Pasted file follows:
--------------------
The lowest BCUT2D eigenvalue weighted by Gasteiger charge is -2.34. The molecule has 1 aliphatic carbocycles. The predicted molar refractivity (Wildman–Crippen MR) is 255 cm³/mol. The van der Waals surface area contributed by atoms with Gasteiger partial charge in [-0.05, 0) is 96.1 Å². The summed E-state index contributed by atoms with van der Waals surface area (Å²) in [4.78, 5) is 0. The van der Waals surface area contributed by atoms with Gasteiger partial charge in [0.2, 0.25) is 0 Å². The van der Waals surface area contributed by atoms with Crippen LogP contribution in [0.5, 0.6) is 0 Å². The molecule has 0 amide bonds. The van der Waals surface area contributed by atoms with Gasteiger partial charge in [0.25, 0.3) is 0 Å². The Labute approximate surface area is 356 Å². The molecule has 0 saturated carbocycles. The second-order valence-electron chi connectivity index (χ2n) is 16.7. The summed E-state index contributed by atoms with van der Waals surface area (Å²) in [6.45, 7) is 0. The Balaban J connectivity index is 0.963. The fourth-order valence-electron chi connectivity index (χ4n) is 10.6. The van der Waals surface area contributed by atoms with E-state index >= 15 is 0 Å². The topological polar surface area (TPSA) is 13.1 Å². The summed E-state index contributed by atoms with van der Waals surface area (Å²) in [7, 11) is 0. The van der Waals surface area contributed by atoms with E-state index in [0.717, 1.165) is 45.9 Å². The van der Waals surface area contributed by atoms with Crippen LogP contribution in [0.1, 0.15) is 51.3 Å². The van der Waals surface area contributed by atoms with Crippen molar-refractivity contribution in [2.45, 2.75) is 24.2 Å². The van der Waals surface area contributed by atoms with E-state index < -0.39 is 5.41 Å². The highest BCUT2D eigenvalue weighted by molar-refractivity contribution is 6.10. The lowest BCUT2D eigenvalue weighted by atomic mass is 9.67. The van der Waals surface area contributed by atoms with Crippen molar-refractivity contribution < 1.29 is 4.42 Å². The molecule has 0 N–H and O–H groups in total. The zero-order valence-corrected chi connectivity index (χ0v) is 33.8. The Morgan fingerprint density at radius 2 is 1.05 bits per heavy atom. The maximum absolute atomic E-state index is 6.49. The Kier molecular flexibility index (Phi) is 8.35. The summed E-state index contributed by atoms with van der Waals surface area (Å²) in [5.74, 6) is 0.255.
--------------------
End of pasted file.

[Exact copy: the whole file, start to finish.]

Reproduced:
The lowest BCUT2D eigenvalue weighted by Gasteiger charge is -2.34. The molecule has 1 aliphatic carbocycles. The predicted molar refractivity (Wildman–Crippen MR) is 255 cm³/mol. The van der Waals surface area contributed by atoms with Gasteiger partial charge in [-0.05, 0) is 96.1 Å². The summed E-state index contributed by atoms with van der Waals surface area (Å²) in [4.78, 5) is 0. The van der Waals surface area contributed by atoms with Gasteiger partial charge in [0.2, 0.25) is 0 Å². The van der Waals surface area contributed by atoms with Crippen LogP contribution in [0.5, 0.6) is 0 Å². The molecule has 0 amide bonds. The van der Waals surface area contributed by atoms with Gasteiger partial charge in [0.25, 0.3) is 0 Å². The Labute approximate surface area is 356 Å². The molecule has 0 saturated carbocycles. The second-order valence-electron chi connectivity index (χ2n) is 16.7. The summed E-state index contributed by atoms with van der Waals surface area (Å²) in [6.45, 7) is 0. The Balaban J connectivity index is 0.963. The fourth-order valence-electron chi connectivity index (χ4n) is 10.6. The van der Waals surface area contributed by atoms with E-state index >= 15 is 0 Å². The topological polar surface area (TPSA) is 13.1 Å². The summed E-state index contributed by atoms with van der Waals surface area (Å²) in [7, 11) is 0. The van der Waals surface area contributed by atoms with E-state index in [0.717, 1.165) is 45.9 Å². The van der Waals surface area contributed by atoms with Crippen LogP contribution in [0.1, 0.15) is 51.3 Å². The van der Waals surface area contributed by atoms with Crippen molar-refractivity contribution in [2.45, 2.75) is 24.2 Å². The van der Waals surface area contributed by atoms with E-state index < -0.39 is 5.41 Å². The highest BCUT2D eigenvalue weighted by molar-refractivity contribution is 6.10. The lowest BCUT2D eigenvalue weighted by atomic mass is 9.67. The van der Waals surface area contributed by atoms with Crippen molar-refractivity contribution < 1.29 is 4.42 Å². The molecule has 0 N–H and O–H groups in total. The zero-order valence-corrected chi connectivity index (χ0v) is 33.8. The Morgan fingerprint density at radius 2 is 1.05 bits per heavy atom. The maximum absolute atomic E-state index is 6.49. The Kier molecular flexibility index (Phi) is 8.35. The summed E-state index contributed by atoms with van der Waals surface area (Å²) in [5.74, 6) is 0.255.